Students Establish Deaf Education Club

Lilly+Barone%2C+FCLC+%E2%80%9916%2C+started+the+Deaf+Education+and+American+Sign+Language+Club+%28DEASL%29+to+promote+awareness+of+the+deaf+community.+%28Sara+Azoulay%2FThe+Observer%29

Lilly Barone, FCLC ’16, started the Deaf Education and American Sign Language Club (DEASL) to promote awareness of the deaf community. (Sara Azoulay/The Observer)

By GABRIELA MENDEZ-NOVOA

Fordham College at Lincoln Center (FCLC)’s newest club is Deaf Education and American Sign Language (DEASL), which held its first meeting on April 11. According to club founder Lilly Barone, FCLC ’16, starting this club has been a goal since before she became a Fordham student.

Lilly Barone, FCLC ’16, started the Deaf Education and American Sign Language Club (DEASL) to promote awareness of the deaf community. (Sara Azoulay/The Observer)
Lilly Barone, FCLC ’16, started the Deaf Education and American Sign Language Club (DEASL) to promote awareness of the deaf community. (Sara Azoulay/The Observer)

Barone said that she believes the deaf population at FCLC, although small, is worth having a resource for. “Fordham doesn’t offer any academic ASL classes, while other schools like NYU offer it as an option for the language requirement,” she said. She added that Fordham’s lack of resources and courses in ASL almost discouraged her from enrolling in the university.

According to Barone, the FCLC community has shown interest in the club. “I have up to 35 people just for sign ups, and you only need 10 for approval to start the club,” she said.

Barone said that Dorothy Wenzel, director of student leadership and community development at FCLC, is the temporary adviser for DEASL. “Her sister is an interpreter for sign language, so she’s interested in it, and she agreed to be our adviser until we find someone else,” Barone said.

Wenzel added that she has family members who are deaf, and she is interested in spreading awareness of the issue on campus.

Barone said that the club hopes to find a permanent adviser for next year, probably from sociology or anthropology, but Wenzel said she is also willing to stick with DEASL.

When asked what she hopes DEASL will accomplish as a newly established club, Barone said that the main mission is to promote awareness of the deaf community, “Not many people know about how to go about interacting with them or communicating with them. Education is our main mission.”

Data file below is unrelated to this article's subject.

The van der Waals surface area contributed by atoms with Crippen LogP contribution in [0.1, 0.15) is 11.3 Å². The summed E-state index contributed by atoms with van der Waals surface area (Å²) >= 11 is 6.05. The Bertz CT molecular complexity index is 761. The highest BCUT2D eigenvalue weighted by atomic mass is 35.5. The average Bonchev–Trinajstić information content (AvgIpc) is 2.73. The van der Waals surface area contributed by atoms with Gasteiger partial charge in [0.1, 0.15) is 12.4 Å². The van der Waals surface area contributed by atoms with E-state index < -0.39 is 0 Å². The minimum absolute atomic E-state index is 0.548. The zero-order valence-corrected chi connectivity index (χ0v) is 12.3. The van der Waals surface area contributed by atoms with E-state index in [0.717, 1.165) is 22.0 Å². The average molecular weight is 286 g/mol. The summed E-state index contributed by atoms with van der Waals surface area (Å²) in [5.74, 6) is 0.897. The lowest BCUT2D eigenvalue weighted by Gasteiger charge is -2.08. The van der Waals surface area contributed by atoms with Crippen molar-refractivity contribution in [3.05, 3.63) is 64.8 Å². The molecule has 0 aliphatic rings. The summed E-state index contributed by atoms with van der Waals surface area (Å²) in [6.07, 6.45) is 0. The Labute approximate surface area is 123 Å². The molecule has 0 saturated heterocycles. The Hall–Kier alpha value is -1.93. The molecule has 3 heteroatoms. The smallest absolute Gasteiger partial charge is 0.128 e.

Barone is an international studies major, and said that she has always been interested in languages. She added that her lack of awareness about the deaf community was also a driving force in her decision to promote an informative club.

Similarly, when asked what sparked her interest for the club, Cynthia Ceasceres, FCLC ’16 and DEASL treasurer said, “I’m deaf—with a lowercase d—and I used to know ASL when I was young, but as I grew up, I forgot most of the signs.” Ceasceres hopes to learn and promote ASL through her role in the club.

She discussed the distinction between deaf as a physical disability and Deaf as a community. “There are deaf and Deaf people; deaf with a lowercase d are those who have a physical disability. Deaf with a capital D are those who have the disability and are part of a distinct community with its own culture,” she said. “I identify myself as a deaf person, as a person with a disability. I am not a part of that community.”

According to Ceasceres, DEASL’s agenda includes starting off with basics, such as learning the ASL alphabet. “We also want to correct any misconceptions that people may have about deaf, hearing-impaired, hard-of-hearing and Deaf people with some basic knowledge. I hope that through the club, people will be more aware of this population as hearing loss could be considered as an invisible disability,” she said. “In addition, knowing ASL can be a quite valuable skill to have so it would be great to spread that knowledge around.”

According to Wenzel, it is important to try to minimize ignorant comments and jokes that make fun of deaf people, and are often unintentional. “One of Bloomberg’s interpreters was very expressive in how she interpreted during Hurricane Sandy, and it turned into skits on late night shows like SNL, where people made fun of it,” she said. “This was insulting to some members of the deaf community. Deaf folks have responded, feeling very disrespected.”

When asked whether she believes Fordham should consider adding ASL to its curriculum, Barone responded that it might take more time. “It’s definitely something that could be looked to for the future,” she said. “I don’t know if Fordham is quite ready for it. I think we are a long way.”

Wenzel said that for the short term, “If there is an interest level among the club, instructors can be hired as is done with the yoga club and other clubs, to deliver introductory classes on a weekly time that works for the students.”